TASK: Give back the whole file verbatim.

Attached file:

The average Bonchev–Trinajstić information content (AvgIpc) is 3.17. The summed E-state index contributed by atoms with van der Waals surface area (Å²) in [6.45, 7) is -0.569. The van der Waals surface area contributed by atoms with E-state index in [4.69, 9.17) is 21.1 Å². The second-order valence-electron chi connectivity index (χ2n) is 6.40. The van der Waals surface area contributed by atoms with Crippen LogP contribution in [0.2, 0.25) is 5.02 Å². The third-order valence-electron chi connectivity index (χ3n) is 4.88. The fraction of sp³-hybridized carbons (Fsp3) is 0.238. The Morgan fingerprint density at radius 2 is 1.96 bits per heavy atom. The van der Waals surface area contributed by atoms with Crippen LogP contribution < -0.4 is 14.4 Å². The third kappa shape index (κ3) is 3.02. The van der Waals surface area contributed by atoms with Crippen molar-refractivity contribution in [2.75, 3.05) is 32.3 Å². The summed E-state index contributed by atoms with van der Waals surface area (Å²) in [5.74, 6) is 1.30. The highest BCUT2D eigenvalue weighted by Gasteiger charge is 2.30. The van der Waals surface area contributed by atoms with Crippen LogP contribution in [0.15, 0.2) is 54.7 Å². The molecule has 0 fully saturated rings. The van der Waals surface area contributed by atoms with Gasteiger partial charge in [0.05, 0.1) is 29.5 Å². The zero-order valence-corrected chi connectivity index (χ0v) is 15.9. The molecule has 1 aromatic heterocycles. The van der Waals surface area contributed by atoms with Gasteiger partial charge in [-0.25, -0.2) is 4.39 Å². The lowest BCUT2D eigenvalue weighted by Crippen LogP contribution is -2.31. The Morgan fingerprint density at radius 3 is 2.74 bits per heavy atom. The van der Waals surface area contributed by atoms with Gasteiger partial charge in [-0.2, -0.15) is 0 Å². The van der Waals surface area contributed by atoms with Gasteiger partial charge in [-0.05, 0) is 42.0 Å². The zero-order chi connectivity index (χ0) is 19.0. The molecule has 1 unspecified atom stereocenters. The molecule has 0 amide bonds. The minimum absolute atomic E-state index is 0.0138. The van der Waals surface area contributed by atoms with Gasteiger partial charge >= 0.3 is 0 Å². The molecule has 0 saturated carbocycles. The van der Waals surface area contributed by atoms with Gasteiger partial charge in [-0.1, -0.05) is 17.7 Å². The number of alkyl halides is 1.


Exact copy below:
The average Bonchev–Trinajstić information content (AvgIpc) is 3.17. The summed E-state index contributed by atoms with van der Waals surface area (Å²) in [6.45, 7) is -0.569. The van der Waals surface area contributed by atoms with E-state index in [4.69, 9.17) is 21.1 Å². The second-order valence-electron chi connectivity index (χ2n) is 6.40. The van der Waals surface area contributed by atoms with Crippen LogP contribution in [0.2, 0.25) is 5.02 Å². The third-order valence-electron chi connectivity index (χ3n) is 4.88. The fraction of sp³-hybridized carbons (Fsp3) is 0.238. The Morgan fingerprint density at radius 2 is 1.96 bits per heavy atom. The van der Waals surface area contributed by atoms with Crippen LogP contribution < -0.4 is 14.4 Å². The third kappa shape index (κ3) is 3.02. The van der Waals surface area contributed by atoms with Crippen molar-refractivity contribution in [2.75, 3.05) is 32.3 Å². The summed E-state index contributed by atoms with van der Waals surface area (Å²) in [5.74, 6) is 1.30. The highest BCUT2D eigenvalue weighted by Gasteiger charge is 2.30. The van der Waals surface area contributed by atoms with Crippen LogP contribution in [0.15, 0.2) is 54.7 Å². The molecule has 0 fully saturated rings. The van der Waals surface area contributed by atoms with Gasteiger partial charge in [0.05, 0.1) is 29.5 Å². The zero-order valence-corrected chi connectivity index (χ0v) is 15.9. The molecule has 1 aromatic heterocycles. The van der Waals surface area contributed by atoms with Gasteiger partial charge in [-0.25, -0.2) is 4.39 Å². The lowest BCUT2D eigenvalue weighted by Crippen LogP contribution is -2.31. The Morgan fingerprint density at radius 3 is 2.74 bits per heavy atom. The van der Waals surface area contributed by atoms with Gasteiger partial charge in [-0.2, -0.15) is 0 Å². The van der Waals surface area contributed by atoms with Gasteiger partial charge in [-0.05, 0) is 42.0 Å². The zero-order chi connectivity index (χ0) is 19.0. The molecule has 1 unspecified atom stereocenters. The molecule has 0 amide bonds. The minimum absolute atomic E-state index is 0.0138. The van der Waals surface area contributed by atoms with Gasteiger partial charge >= 0.3 is 0 Å². The molecule has 0 saturated carbocycles. The van der Waals surface area contributed by atoms with Gasteiger partial charge in [-0.1, -0.05) is 17.7 Å². The number of alkyl halides is 1.